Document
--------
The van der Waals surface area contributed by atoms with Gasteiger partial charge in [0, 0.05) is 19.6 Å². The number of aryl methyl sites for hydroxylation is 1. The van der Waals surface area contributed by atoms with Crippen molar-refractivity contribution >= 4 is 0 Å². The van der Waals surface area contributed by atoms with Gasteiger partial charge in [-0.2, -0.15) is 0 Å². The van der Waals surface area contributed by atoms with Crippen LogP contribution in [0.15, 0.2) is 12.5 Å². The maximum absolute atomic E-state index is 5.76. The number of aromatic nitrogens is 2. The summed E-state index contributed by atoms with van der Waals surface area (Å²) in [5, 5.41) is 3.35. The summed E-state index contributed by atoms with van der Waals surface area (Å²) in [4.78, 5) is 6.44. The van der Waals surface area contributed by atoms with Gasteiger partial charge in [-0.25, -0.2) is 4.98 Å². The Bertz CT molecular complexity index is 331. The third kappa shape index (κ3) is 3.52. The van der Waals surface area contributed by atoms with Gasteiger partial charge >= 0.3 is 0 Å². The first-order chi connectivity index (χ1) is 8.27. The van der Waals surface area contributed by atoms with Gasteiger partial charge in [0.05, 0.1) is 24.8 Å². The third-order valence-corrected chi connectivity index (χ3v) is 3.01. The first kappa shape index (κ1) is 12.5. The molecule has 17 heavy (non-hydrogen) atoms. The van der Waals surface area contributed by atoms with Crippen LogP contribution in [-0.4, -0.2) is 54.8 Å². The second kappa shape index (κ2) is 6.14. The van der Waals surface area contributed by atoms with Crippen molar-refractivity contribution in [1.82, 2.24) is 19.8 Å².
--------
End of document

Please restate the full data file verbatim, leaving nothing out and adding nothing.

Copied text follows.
The van der Waals surface area contributed by atoms with Gasteiger partial charge in [0, 0.05) is 19.6 Å². The number of aryl methyl sites for hydroxylation is 1. The van der Waals surface area contributed by atoms with Crippen molar-refractivity contribution >= 4 is 0 Å². The van der Waals surface area contributed by atoms with Gasteiger partial charge in [-0.2, -0.15) is 0 Å². The van der Waals surface area contributed by atoms with Crippen LogP contribution in [0.15, 0.2) is 12.5 Å². The maximum absolute atomic E-state index is 5.76. The number of aromatic nitrogens is 2. The summed E-state index contributed by atoms with van der Waals surface area (Å²) in [5, 5.41) is 3.35. The summed E-state index contributed by atoms with van der Waals surface area (Å²) in [4.78, 5) is 6.44. The van der Waals surface area contributed by atoms with Gasteiger partial charge in [-0.25, -0.2) is 4.98 Å². The Bertz CT molecular complexity index is 331. The third kappa shape index (κ3) is 3.52. The van der Waals surface area contributed by atoms with Gasteiger partial charge >= 0.3 is 0 Å². The first-order chi connectivity index (χ1) is 8.27. The van der Waals surface area contributed by atoms with Gasteiger partial charge in [0.05, 0.1) is 24.8 Å². The third-order valence-corrected chi connectivity index (χ3v) is 3.01. The first kappa shape index (κ1) is 12.5. The molecule has 17 heavy (non-hydrogen) atoms. The van der Waals surface area contributed by atoms with Crippen LogP contribution in [-0.4, -0.2) is 54.8 Å². The second kappa shape index (κ2) is 6.14. The van der Waals surface area contributed by atoms with Crippen molar-refractivity contribution in [1.82, 2.24) is 19.8 Å².